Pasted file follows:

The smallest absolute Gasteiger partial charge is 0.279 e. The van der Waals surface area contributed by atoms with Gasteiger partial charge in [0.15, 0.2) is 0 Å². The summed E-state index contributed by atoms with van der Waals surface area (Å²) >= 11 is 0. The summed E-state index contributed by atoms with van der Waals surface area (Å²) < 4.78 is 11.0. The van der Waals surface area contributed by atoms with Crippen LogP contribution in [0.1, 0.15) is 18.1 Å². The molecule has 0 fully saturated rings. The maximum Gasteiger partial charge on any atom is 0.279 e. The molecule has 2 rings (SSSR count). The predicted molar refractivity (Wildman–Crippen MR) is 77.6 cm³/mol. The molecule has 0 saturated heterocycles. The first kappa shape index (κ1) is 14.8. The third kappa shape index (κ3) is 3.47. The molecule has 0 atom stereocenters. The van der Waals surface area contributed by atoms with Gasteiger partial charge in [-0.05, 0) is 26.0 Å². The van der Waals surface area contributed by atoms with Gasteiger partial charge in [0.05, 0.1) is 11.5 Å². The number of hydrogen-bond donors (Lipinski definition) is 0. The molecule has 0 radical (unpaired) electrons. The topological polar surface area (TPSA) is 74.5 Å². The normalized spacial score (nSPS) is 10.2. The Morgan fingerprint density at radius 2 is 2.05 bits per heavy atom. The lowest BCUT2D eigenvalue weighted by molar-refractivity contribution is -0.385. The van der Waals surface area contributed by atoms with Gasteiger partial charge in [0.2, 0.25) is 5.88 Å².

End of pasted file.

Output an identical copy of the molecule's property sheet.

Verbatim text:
The smallest absolute Gasteiger partial charge is 0.279 e. The van der Waals surface area contributed by atoms with Gasteiger partial charge in [0.15, 0.2) is 0 Å². The summed E-state index contributed by atoms with van der Waals surface area (Å²) >= 11 is 0. The summed E-state index contributed by atoms with van der Waals surface area (Å²) < 4.78 is 11.0. The van der Waals surface area contributed by atoms with Crippen LogP contribution in [0.1, 0.15) is 18.1 Å². The molecule has 0 fully saturated rings. The maximum Gasteiger partial charge on any atom is 0.279 e. The molecule has 2 rings (SSSR count). The predicted molar refractivity (Wildman–Crippen MR) is 77.6 cm³/mol. The molecule has 0 saturated heterocycles. The first kappa shape index (κ1) is 14.8. The third kappa shape index (κ3) is 3.47. The molecule has 0 atom stereocenters. The van der Waals surface area contributed by atoms with Gasteiger partial charge in [-0.05, 0) is 26.0 Å². The van der Waals surface area contributed by atoms with Gasteiger partial charge in [0.05, 0.1) is 11.5 Å². The number of hydrogen-bond donors (Lipinski definition) is 0. The molecule has 0 radical (unpaired) electrons. The topological polar surface area (TPSA) is 74.5 Å². The normalized spacial score (nSPS) is 10.2. The Morgan fingerprint density at radius 2 is 2.05 bits per heavy atom. The lowest BCUT2D eigenvalue weighted by molar-refractivity contribution is -0.385. The van der Waals surface area contributed by atoms with Gasteiger partial charge in [0.2, 0.25) is 5.88 Å².